Volcanologists have warned that previous Eyjafjallajökull eruptions have triggered eruptions of neighbouring Katla, one of the largest volcanoes in Iceland. Katla erupted every 40 to 80 years in the thousand years before the last eruption in 1918.

“The eruption is long overdue at Katla and there is quite a bit of anxiety in Iceland about the potential size of eruption,” says Dave McGarvie of the Open University in Milton Keynes, UK.

The three eruptions of Eyjafjallajökull in the last 1100 years – in 920, 1612 and 1821 – have all triggered larger Katla eruptions.

The larger volcano, beneath the larger Mýrdalsjökull glacier, has a reputation for triggering huge jökulhlaup – the Icelandic term for the sudden release of meltwater from glaciers and ice sheets. Its last eruption generated a peak discharge of 1.6 million cubic metres per second within 4 to 5 hours and moved so much debris that Iceland’s coastline was extended by 4 kilometres.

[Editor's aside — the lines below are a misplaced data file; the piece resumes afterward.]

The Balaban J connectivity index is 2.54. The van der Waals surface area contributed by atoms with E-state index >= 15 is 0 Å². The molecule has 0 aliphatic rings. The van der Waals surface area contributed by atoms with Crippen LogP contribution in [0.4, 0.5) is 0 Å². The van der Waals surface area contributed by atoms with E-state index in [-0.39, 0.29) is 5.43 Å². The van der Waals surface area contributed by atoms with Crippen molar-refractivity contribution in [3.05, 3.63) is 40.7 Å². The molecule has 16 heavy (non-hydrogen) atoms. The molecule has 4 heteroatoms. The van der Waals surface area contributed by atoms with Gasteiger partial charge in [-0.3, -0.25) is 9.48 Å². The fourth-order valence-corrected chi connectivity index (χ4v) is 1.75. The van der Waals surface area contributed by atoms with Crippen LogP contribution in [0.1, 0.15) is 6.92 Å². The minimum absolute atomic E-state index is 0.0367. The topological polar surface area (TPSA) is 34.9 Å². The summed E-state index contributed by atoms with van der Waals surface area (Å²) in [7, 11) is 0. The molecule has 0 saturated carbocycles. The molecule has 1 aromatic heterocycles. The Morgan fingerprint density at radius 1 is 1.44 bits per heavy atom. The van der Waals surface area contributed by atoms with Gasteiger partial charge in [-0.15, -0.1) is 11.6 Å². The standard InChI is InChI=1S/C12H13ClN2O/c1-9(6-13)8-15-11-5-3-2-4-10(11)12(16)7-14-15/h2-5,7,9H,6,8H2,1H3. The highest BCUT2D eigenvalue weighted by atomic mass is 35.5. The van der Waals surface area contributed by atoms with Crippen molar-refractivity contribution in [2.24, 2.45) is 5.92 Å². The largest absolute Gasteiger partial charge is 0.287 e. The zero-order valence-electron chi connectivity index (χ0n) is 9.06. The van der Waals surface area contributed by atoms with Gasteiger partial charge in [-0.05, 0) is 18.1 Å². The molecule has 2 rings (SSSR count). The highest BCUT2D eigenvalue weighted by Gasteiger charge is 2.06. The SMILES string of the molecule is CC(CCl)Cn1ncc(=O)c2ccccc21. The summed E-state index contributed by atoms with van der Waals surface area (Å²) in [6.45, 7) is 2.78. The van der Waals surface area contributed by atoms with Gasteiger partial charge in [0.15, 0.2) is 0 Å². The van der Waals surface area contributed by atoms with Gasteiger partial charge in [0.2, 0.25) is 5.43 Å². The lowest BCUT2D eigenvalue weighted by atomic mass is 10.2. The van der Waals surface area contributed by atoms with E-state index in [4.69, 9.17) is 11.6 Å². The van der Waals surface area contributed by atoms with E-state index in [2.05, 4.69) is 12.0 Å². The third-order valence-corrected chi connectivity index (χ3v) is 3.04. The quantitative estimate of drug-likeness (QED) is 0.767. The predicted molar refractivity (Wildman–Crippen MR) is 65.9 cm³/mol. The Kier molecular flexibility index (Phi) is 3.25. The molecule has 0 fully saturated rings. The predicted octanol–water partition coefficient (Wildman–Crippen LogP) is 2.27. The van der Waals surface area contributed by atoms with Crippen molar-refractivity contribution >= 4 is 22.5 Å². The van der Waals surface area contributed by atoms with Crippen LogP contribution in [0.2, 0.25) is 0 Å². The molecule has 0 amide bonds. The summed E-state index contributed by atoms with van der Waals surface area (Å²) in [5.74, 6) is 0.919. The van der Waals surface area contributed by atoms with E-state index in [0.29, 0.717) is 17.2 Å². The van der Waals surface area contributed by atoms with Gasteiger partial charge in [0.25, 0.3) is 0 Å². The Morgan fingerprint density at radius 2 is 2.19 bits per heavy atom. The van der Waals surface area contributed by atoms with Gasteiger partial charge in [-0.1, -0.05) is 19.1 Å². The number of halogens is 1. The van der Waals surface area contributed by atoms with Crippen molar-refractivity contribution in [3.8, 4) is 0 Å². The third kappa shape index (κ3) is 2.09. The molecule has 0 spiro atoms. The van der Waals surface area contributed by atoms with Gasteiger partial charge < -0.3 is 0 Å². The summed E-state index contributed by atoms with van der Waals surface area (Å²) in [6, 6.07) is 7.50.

A quarter of the island’s population died from the famine that resulted from the 1783 eruption of the Laki volcano, the worst in modern times in high latitudes. It sent a huge cloud of haze across Europe and parts of North America, triggering dramatic climatic changes, from the largest recorded snowfall in New Jersey to one of the longest droughts seen in Egypt.

From New Scientist..

We have a flight back to the UK this weekend, but after reading this, I am feeling less sure about it:

Iceland volcano: RAF suspends Typhoon flights after finding ash deposits



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